Mrs Robinson says there are just 10 breeders of fell ponies and just 6,500 of the animals left in the world. They have been listed as endangered by the Rare Breeds Survival Trust.
Upland farmers across Britain are taking up the fight against re-wilding, too. At a lively Federation of Cumbria Commoners meeting at Newton Rigg College, Penrith, back in March, representatives from anti-rewilding group Mid Wales Comite des Organizations Professionelles Agricoles (COPA), said farmers had to stand up for their hefted farming community before DEFRA ‘sweeps it away’.
Mrs Robinson’s petition says DEFRA and Natural England’s policies in Cumbria farming stewardship schemes are diminishing the likelihood of the rare hill-bred fell pony having a future in its native environment.
‘There are not many breeding mares left on the upland fells, about 200 in total found in small groups of 15 to 20 ponies hefted to an area that can cover hundreds of acres,’ she says.
‘This life supports the breed’s great strength and stamina, running semi-wild all the year round. Foals brought up in a herd environment learn social and survival skills. Britain’s hardy mountain ponies graze in a way that can preserve the landscape and the subtle balance between plant and animal communities.’
It is an irony not lost on the farmers that The Lake District gained World Heritage Site Status from the United Nations for its man-made landscape, crafted by hardy breeds of sheep like Herdwicks, fell ponies and cattle.
And Julia Aglionby, executive director of the Foundation for Common Land, adds: ‘People come to the Lake District because they like to see traditional farming systems. If we allow that to be destroyed it would be a very different environment.
‘We are very concerned at the way Natural England is going about what they do. They are asking for significant reductions in stock levels, and show a lack of appreciation and respect for the range of benefits that commoners contribute to the landscape.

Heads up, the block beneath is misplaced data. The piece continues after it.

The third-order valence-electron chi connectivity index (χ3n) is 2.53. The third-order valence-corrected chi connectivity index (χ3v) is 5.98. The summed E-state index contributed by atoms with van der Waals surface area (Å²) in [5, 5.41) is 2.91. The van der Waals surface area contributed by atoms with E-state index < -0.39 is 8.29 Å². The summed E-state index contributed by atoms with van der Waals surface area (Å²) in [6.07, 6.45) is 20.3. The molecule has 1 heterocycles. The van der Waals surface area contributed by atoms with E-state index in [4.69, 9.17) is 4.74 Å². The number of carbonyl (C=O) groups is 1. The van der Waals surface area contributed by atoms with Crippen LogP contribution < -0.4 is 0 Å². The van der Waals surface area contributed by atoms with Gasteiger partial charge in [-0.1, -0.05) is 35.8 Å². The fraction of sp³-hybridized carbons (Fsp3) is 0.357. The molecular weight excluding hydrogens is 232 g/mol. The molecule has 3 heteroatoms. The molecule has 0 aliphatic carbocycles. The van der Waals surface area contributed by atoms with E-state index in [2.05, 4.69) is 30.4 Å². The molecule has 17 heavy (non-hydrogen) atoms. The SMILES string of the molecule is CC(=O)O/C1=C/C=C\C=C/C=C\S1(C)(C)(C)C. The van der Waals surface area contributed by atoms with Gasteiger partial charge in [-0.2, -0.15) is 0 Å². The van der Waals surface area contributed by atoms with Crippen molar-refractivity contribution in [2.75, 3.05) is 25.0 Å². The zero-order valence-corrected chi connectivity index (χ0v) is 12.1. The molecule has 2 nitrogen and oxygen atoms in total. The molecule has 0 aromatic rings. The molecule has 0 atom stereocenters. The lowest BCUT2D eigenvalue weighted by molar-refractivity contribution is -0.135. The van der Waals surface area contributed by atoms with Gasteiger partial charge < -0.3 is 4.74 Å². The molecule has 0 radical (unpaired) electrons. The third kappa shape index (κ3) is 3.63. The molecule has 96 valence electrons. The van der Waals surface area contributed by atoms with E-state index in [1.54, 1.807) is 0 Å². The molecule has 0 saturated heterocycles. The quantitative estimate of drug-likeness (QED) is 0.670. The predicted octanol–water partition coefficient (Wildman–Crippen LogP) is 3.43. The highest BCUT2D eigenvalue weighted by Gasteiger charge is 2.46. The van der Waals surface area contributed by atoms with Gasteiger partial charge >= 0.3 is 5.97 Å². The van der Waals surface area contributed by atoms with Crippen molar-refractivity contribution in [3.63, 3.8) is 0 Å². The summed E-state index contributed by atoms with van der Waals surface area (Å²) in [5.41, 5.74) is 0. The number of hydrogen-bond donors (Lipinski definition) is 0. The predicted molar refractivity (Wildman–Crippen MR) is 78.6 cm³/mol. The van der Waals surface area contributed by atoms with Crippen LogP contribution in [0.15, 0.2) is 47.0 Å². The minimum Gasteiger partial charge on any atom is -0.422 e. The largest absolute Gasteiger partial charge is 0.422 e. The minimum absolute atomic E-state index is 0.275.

‘It is true that bio-diversity is in trouble, but they are not taking into account the community and the part farmers play in the process of protecting the natural environment.
‘In order to access grants and charitable donations to encourage re-wilding, some landowners are excluding the farmers from the process and favouring other priorities.’
Over the next four years, Upper Level Stewardship schemes covering around half of the Lake District come up for renewal. These agreements will only last for a year at a time due to uncertainty over Brexit.
‘A significant area of the Lake District is at risk. If we don’t get these roll-overs right and people seek to disengage the farming communities from the process, there is a risk that farmers will refuse to accept them and try to farm without this money,’ Julia adds.
A Natural England spokesperson said: ‘Fell ponies are an important part of the cultural heritage of the area and we are supportive of the conservation benefits they can bring through appropriate grazing. We will continue to work with farmers to achieve more sustainable grazing and avoid practices, such as year-round heavy grazing, that may be detrimental to protected habitats.’